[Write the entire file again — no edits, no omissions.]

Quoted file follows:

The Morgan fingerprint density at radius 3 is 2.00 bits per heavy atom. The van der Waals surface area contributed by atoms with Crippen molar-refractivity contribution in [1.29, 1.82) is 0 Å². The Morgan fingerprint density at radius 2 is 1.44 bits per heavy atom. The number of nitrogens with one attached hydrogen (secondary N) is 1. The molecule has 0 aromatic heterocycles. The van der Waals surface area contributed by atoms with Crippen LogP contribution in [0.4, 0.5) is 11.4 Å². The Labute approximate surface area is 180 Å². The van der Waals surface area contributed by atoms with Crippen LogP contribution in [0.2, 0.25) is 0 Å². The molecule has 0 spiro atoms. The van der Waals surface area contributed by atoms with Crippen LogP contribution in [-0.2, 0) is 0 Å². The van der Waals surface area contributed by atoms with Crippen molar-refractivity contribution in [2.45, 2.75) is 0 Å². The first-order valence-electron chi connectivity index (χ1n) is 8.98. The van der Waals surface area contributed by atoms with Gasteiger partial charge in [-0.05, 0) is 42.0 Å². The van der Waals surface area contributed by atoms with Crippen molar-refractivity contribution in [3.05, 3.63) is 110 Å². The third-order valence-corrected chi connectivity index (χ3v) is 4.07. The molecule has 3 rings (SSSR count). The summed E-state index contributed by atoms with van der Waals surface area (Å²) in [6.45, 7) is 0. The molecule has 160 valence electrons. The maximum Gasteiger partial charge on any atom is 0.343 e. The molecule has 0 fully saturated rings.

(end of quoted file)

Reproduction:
The Morgan fingerprint density at radius 3 is 2.00 bits per heavy atom. The van der Waals surface area contributed by atoms with Crippen molar-refractivity contribution in [1.29, 1.82) is 0 Å². The Morgan fingerprint density at radius 2 is 1.44 bits per heavy atom. The number of nitrogens with one attached hydrogen (secondary N) is 1. The molecule has 0 aromatic heterocycles. The van der Waals surface area contributed by atoms with Crippen LogP contribution in [0.4, 0.5) is 11.4 Å². The Labute approximate surface area is 180 Å². The van der Waals surface area contributed by atoms with Crippen LogP contribution in [0.2, 0.25) is 0 Å². The molecule has 0 spiro atoms. The van der Waals surface area contributed by atoms with Crippen LogP contribution in [-0.2, 0) is 0 Å². The van der Waals surface area contributed by atoms with Crippen molar-refractivity contribution in [2.45, 2.75) is 0 Å². The first-order valence-electron chi connectivity index (χ1n) is 8.98. The van der Waals surface area contributed by atoms with Gasteiger partial charge in [-0.05, 0) is 42.0 Å². The van der Waals surface area contributed by atoms with Crippen molar-refractivity contribution in [3.05, 3.63) is 110 Å². The third-order valence-corrected chi connectivity index (χ3v) is 4.07. The molecule has 3 rings (SSSR count). The summed E-state index contributed by atoms with van der Waals surface area (Å²) in [6.45, 7) is 0. The molecule has 160 valence electrons. The maximum Gasteiger partial charge on any atom is 0.343 e. The molecule has 0 fully saturated rings.